A Target Date fund is a type of investment, usually a mutual fund, that is designed to provide a simple investment solution through a portfolio in which the investing strategies become more conservative as the target date (usually retirement) approaches.
Target Date funds have become increasingly popular with 401(k) plan investors and managers.
While many people appreciate the convenience of putting their investments on “autopilot”, others don’t like the feeling of a “one-size-fits-all” investment fund.
Get To Know the Fund You’re Considering
Before you buy a target-date fund, be sure to study up on what exactly the fund offers. Take a close look at which securities the fund owns and how the fund’s managers make decisions.
According to Forbes.com,
“There can be significant differences in the riskiness of funds offered by even the big three target-date vendors–Fidelity ($109 billion of target-date fund assets under management), Vanguard ($67 billion) and T. Rowe Price ($48 billion).”
The best Target Date fund depends on your ability to handle risk and your view of the markets. If, as some stock market analysts claim, the bond market might be the next bursting bubble, it may turn out that more conservative Target Date funds will get hit harder.
Keep Your Eye on the Fees
Convenience may be a great attribute of Target Date funds, but they’re not necessarily the cheapest option. When shopping for the perfect fund, make sure to compare everything from maintenance and managing fees to the cost of withdrawals.
Like today’s designer mixed breed dogs, customization of Target Date funds appears to be a costly process. For example, The Fidelity Freedom 2030 Fund charges 0.79% a year, which is more than four times what Vanguard’s 2030 fund charges (0.19%).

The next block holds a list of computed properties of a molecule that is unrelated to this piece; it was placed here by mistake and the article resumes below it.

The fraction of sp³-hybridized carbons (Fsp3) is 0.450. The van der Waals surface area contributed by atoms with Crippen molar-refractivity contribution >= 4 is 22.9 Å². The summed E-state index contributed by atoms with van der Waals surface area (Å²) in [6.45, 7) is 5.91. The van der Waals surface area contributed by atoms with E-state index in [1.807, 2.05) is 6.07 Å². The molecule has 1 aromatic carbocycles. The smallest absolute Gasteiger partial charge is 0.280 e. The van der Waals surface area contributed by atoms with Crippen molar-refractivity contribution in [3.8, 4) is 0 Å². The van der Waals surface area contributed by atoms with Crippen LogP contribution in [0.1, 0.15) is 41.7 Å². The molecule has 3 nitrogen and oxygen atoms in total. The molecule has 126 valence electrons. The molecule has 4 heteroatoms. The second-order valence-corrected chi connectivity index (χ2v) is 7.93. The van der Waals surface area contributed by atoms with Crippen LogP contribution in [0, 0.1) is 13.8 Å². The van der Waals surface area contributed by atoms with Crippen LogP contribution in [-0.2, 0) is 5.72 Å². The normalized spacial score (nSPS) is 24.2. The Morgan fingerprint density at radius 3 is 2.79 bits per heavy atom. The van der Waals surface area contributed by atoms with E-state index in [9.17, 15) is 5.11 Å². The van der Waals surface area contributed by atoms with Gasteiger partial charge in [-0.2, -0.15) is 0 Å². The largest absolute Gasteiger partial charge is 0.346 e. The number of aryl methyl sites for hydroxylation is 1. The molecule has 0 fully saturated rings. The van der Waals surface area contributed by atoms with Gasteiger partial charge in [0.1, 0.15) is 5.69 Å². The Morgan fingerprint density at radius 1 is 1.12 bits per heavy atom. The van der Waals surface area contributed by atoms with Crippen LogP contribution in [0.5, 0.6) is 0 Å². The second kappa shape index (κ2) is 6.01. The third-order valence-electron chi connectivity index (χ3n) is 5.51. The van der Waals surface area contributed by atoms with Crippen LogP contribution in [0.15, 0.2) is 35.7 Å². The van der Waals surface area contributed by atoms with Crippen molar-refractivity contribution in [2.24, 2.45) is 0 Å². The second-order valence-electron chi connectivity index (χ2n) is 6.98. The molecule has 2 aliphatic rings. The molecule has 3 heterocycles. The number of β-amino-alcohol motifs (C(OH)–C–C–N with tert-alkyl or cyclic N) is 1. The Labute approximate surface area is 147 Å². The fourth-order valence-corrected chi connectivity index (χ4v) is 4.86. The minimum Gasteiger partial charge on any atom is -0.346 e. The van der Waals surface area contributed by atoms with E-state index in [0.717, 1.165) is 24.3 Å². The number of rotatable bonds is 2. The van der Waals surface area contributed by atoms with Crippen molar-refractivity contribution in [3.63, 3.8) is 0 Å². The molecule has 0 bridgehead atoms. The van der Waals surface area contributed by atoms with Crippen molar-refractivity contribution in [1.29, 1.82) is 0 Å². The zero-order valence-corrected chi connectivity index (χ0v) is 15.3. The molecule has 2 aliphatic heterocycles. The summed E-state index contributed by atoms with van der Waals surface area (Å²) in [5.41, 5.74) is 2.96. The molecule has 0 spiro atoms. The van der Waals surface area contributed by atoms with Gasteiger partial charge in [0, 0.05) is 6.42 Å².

When you allow these seemingly small differences to grow over several years, they can have large effects on your returns. Whatever your decision, make sure to arm yourself with as much of the cost information as you can.
One advantage of Target Date funds is that they don’t require the owner of the fund to re-balance their portfolio when higher-than-assumed gains or losses occur. As anyone who has ever had any experience with mutual funds can tell you, even if investors do an amazing job of selecting the best funds initially, it’s unlikely they’re going to review and re-balance them every quarter with the same success.
One of the hardest parts of correctly balancing and re-balancing your portfolio is when you decide to sell what’s doing well so that you don’t become over-invested in one particular asset. This is hard for some investors because people usually want to hold on to what’s doing well and dump the poor performers.
Many people depend on Target Date funds to make some of the harder investing decisions for them, while always keeping the target date squarely in sight.